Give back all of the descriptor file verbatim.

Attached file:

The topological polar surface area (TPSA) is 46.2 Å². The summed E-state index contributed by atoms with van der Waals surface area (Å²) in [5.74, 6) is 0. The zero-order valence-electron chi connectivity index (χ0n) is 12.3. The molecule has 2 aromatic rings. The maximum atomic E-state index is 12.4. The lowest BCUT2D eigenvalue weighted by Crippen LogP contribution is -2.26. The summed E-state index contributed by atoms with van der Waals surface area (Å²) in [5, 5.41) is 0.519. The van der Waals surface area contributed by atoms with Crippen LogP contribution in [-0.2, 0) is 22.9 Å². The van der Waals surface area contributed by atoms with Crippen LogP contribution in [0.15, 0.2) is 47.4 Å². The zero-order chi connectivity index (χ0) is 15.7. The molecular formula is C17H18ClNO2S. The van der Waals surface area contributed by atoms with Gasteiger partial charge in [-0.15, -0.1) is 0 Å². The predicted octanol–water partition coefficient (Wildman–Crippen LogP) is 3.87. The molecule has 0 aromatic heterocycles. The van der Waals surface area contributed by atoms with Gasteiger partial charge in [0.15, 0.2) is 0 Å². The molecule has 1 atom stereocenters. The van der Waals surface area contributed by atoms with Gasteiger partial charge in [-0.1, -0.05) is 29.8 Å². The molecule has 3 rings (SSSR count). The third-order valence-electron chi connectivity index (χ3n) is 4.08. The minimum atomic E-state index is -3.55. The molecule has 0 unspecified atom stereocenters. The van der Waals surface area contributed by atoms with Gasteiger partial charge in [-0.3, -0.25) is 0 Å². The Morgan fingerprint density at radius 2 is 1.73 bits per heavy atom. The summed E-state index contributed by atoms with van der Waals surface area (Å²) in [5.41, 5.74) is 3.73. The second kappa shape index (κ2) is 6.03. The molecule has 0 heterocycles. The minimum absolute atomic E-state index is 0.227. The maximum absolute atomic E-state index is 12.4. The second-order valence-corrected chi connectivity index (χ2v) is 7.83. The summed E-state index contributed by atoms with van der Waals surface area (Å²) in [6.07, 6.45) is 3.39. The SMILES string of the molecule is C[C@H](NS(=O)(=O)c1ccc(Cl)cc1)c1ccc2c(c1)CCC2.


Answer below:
The topological polar surface area (TPSA) is 46.2 Å². The summed E-state index contributed by atoms with van der Waals surface area (Å²) in [5.74, 6) is 0. The zero-order valence-electron chi connectivity index (χ0n) is 12.3. The molecule has 2 aromatic rings. The maximum atomic E-state index is 12.4. The lowest BCUT2D eigenvalue weighted by Crippen LogP contribution is -2.26. The summed E-state index contributed by atoms with van der Waals surface area (Å²) in [5, 5.41) is 0.519. The van der Waals surface area contributed by atoms with Crippen LogP contribution in [-0.2, 0) is 22.9 Å². The van der Waals surface area contributed by atoms with Crippen LogP contribution in [0.15, 0.2) is 47.4 Å². The zero-order chi connectivity index (χ0) is 15.7. The molecular formula is C17H18ClNO2S. The van der Waals surface area contributed by atoms with Gasteiger partial charge in [-0.15, -0.1) is 0 Å². The predicted octanol–water partition coefficient (Wildman–Crippen LogP) is 3.87. The molecule has 0 aromatic heterocycles. The van der Waals surface area contributed by atoms with Gasteiger partial charge in [0.15, 0.2) is 0 Å². The molecule has 1 atom stereocenters. The van der Waals surface area contributed by atoms with Gasteiger partial charge in [-0.1, -0.05) is 29.8 Å². The molecule has 3 rings (SSSR count). The third-order valence-electron chi connectivity index (χ3n) is 4.08. The minimum atomic E-state index is -3.55. The molecule has 0 unspecified atom stereocenters. The van der Waals surface area contributed by atoms with Gasteiger partial charge in [-0.3, -0.25) is 0 Å². The Morgan fingerprint density at radius 2 is 1.73 bits per heavy atom. The summed E-state index contributed by atoms with van der Waals surface area (Å²) in [5.41, 5.74) is 3.73. The second kappa shape index (κ2) is 6.03. The molecule has 0 heterocycles. The minimum absolute atomic E-state index is 0.227. The maximum absolute atomic E-state index is 12.4. The second-order valence-corrected chi connectivity index (χ2v) is 7.83. The summed E-state index contributed by atoms with van der Waals surface area (Å²) in [6.07, 6.45) is 3.39. The SMILES string of the molecule is C[C@H](NS(=O)(=O)c1ccc(Cl)cc1)c1ccc2c(c1)CCC2.